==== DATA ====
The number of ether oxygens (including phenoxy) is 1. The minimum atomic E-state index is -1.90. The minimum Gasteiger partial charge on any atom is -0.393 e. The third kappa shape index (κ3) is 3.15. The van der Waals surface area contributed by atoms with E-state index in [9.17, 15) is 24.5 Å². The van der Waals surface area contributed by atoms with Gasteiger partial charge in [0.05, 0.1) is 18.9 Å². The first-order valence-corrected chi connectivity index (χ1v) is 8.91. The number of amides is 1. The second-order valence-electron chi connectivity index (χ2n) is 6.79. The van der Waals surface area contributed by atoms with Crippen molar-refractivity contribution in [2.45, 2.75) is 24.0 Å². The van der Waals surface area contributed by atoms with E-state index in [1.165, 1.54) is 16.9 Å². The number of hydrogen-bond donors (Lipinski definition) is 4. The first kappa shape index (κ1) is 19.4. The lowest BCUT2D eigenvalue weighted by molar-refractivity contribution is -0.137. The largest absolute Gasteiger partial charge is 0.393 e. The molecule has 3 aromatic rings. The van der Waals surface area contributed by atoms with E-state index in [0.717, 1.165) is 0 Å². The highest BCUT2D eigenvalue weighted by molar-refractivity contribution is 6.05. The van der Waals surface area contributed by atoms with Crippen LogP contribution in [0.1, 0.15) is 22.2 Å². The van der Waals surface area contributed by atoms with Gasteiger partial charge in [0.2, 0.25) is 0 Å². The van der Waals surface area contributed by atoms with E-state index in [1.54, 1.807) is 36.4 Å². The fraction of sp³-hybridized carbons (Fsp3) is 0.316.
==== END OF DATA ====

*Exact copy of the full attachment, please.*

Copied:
The number of ether oxygens (including phenoxy) is 1. The minimum atomic E-state index is -1.90. The minimum Gasteiger partial charge on any atom is -0.393 e. The third kappa shape index (κ3) is 3.15. The van der Waals surface area contributed by atoms with E-state index in [9.17, 15) is 24.5 Å². The van der Waals surface area contributed by atoms with Gasteiger partial charge in [0.05, 0.1) is 18.9 Å². The first-order valence-corrected chi connectivity index (χ1v) is 8.91. The number of amides is 1. The second-order valence-electron chi connectivity index (χ2n) is 6.79. The van der Waals surface area contributed by atoms with Crippen molar-refractivity contribution in [2.45, 2.75) is 24.0 Å². The van der Waals surface area contributed by atoms with E-state index in [1.165, 1.54) is 16.9 Å². The number of hydrogen-bond donors (Lipinski definition) is 4. The first kappa shape index (κ1) is 19.4. The lowest BCUT2D eigenvalue weighted by molar-refractivity contribution is -0.137. The largest absolute Gasteiger partial charge is 0.393 e. The molecule has 3 aromatic rings. The van der Waals surface area contributed by atoms with E-state index in [0.717, 1.165) is 0 Å². The highest BCUT2D eigenvalue weighted by molar-refractivity contribution is 6.05. The van der Waals surface area contributed by atoms with Crippen LogP contribution in [0.1, 0.15) is 22.2 Å². The van der Waals surface area contributed by atoms with Gasteiger partial charge in [0.2, 0.25) is 0 Å². The van der Waals surface area contributed by atoms with E-state index in [1.54, 1.807) is 36.4 Å². The fraction of sp³-hybridized carbons (Fsp3) is 0.316.